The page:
Peace Research Institute Oslo (PRIO)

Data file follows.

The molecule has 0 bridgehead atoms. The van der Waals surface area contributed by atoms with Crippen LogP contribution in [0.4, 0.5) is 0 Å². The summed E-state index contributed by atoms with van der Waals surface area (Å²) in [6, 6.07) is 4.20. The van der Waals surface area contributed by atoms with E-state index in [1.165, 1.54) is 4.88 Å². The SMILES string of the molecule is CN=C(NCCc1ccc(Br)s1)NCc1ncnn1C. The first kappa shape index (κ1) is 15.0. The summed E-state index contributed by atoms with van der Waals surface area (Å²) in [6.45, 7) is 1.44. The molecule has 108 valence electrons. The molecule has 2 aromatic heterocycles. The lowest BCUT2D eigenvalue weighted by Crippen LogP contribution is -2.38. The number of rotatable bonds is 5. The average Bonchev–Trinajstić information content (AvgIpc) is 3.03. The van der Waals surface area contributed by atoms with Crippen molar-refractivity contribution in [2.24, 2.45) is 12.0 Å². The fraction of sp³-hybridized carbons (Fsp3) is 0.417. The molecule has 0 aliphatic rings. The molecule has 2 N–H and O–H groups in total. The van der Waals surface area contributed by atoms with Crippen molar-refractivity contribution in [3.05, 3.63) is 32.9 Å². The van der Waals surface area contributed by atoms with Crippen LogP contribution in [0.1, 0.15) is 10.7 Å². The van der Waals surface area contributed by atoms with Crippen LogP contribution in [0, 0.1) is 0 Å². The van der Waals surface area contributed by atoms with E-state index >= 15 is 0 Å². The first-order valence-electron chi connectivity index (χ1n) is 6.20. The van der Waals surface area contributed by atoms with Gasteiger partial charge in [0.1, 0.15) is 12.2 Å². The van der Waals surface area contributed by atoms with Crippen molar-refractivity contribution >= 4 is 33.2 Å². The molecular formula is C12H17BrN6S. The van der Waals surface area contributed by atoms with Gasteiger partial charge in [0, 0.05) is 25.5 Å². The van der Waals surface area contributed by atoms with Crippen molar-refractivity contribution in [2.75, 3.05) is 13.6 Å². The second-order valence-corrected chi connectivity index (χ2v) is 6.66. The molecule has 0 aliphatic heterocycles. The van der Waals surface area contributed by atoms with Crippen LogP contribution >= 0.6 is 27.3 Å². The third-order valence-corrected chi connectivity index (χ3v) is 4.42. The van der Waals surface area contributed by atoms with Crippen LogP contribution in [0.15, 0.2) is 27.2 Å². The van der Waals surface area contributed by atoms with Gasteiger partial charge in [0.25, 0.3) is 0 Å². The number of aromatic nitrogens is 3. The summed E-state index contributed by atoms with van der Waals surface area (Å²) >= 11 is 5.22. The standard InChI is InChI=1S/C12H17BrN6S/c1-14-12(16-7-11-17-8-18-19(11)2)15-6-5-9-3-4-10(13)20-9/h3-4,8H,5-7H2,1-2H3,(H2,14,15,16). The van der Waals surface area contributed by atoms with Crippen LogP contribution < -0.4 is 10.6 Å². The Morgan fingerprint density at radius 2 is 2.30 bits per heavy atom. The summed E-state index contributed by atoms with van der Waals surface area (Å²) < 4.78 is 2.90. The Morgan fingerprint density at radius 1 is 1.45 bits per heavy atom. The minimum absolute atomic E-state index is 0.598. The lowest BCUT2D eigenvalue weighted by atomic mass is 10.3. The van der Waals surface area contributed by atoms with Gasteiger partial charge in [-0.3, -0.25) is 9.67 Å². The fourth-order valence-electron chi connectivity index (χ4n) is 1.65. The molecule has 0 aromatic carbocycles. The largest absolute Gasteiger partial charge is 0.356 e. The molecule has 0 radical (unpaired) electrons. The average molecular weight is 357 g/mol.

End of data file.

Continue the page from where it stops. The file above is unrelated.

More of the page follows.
Long time US Middle East diplomat Martin Indyk has written an impressively researched and well-written homage to his larger-than-life role model, Henry Kissinger. There is no doubt that Kissinger mastered the ‘art of Middle East Diplomacy’. It is not surprising that, as someone who for decades was involved in trying to make diplomatic breakthroughs in the Middle East, Indyk admires Kissinger. He amply demonstrates how Kissinger worked tirelessly in 1973–75, despite opposition on most fronts, to secure breakthroughs on both the Golan and the Sinai front. Indyk also confirms that unlike what is all too often assumed, Kissinger clashed with Israeli leaders time and again, often because they had such narrow visions for what ensured Israeli security. Indyk, perhaps unintentionally, shows how we still suffer from Kissinger’s own strategic short-sightedness. Kissinger insisted that there was no real rush for Israel to negotiate with Jordan regarding the West Bank, and that if the US should push for such negotiations the purpose would only have been to avoid having to deal with the PLO. The refusal to accept that the Palestinians had any legitimate and independent national claims was not a Kissinger invention, but his (and Ford’s) promise to Israel to not diplomatically engage with the PLO put spokes in the wheels of any serious US attempt to deal with the core Israeli-Palestinian conflict. Indyk insists that this was not Kissinger’s blind spot, rather it reflected his strategic vision. It is also ironic that Indyk mocks Carter’s approach (1977–79) when his was the only US diplomatic endeavor to lead to a peace agreement in the Middle East until the 1994 Israel-Jordan agreement.